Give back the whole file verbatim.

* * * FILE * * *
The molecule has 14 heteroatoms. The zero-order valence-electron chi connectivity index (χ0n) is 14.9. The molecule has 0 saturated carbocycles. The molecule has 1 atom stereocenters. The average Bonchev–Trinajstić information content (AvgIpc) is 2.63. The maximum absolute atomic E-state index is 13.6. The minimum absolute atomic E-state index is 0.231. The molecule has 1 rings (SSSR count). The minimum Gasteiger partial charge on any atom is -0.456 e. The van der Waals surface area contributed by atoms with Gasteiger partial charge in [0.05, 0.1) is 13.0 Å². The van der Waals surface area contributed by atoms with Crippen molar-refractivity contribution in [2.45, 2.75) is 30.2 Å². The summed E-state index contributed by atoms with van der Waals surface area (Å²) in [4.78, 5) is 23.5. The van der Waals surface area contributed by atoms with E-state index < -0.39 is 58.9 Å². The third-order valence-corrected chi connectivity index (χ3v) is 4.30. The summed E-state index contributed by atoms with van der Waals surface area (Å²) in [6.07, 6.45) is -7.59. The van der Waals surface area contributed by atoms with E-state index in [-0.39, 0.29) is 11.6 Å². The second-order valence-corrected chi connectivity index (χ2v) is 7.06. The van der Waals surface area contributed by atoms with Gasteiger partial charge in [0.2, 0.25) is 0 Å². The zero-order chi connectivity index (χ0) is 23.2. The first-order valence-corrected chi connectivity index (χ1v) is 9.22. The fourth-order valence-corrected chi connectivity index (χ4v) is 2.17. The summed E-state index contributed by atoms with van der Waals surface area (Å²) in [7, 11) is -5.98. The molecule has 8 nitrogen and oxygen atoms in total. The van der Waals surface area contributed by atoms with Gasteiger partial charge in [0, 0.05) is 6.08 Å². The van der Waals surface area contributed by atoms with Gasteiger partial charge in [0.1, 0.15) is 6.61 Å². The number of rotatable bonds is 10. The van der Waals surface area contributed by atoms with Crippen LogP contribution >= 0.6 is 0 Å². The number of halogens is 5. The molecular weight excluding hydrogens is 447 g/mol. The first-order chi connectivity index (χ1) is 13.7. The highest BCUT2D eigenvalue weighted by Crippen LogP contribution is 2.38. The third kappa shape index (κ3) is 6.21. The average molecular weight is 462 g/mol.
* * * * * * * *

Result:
The molecule has 14 heteroatoms. The zero-order valence-electron chi connectivity index (χ0n) is 14.9. The molecule has 0 saturated carbocycles. The molecule has 1 atom stereocenters. The average Bonchev–Trinajstić information content (AvgIpc) is 2.63. The maximum absolute atomic E-state index is 13.6. The minimum absolute atomic E-state index is 0.231. The molecule has 1 rings (SSSR count). The minimum Gasteiger partial charge on any atom is -0.456 e. The van der Waals surface area contributed by atoms with Gasteiger partial charge in [0.05, 0.1) is 13.0 Å². The van der Waals surface area contributed by atoms with Crippen molar-refractivity contribution in [2.45, 2.75) is 30.2 Å². The summed E-state index contributed by atoms with van der Waals surface area (Å²) in [4.78, 5) is 23.5. The van der Waals surface area contributed by atoms with E-state index < -0.39 is 58.9 Å². The third-order valence-corrected chi connectivity index (χ3v) is 4.30. The summed E-state index contributed by atoms with van der Waals surface area (Å²) in [6.07, 6.45) is -7.59. The van der Waals surface area contributed by atoms with E-state index in [-0.39, 0.29) is 11.6 Å². The second-order valence-corrected chi connectivity index (χ2v) is 7.06. The van der Waals surface area contributed by atoms with Gasteiger partial charge in [0.2, 0.25) is 0 Å². The zero-order chi connectivity index (χ0) is 23.2. The first-order valence-corrected chi connectivity index (χ1v) is 9.22. The fourth-order valence-corrected chi connectivity index (χ4v) is 2.17. The summed E-state index contributed by atoms with van der Waals surface area (Å²) in [7, 11) is -5.98. The molecule has 8 nitrogen and oxygen atoms in total. The van der Waals surface area contributed by atoms with Gasteiger partial charge in [0, 0.05) is 6.08 Å². The van der Waals surface area contributed by atoms with Gasteiger partial charge in [0.1, 0.15) is 6.61 Å². The number of rotatable bonds is 10. The van der Waals surface area contributed by atoms with Crippen LogP contribution >= 0.6 is 0 Å². The number of halogens is 5. The molecular weight excluding hydrogens is 447 g/mol. The first-order chi connectivity index (χ1) is 13.7. The highest BCUT2D eigenvalue weighted by Crippen LogP contribution is 2.38. The third kappa shape index (κ3) is 6.21. The average molecular weight is 462 g/mol.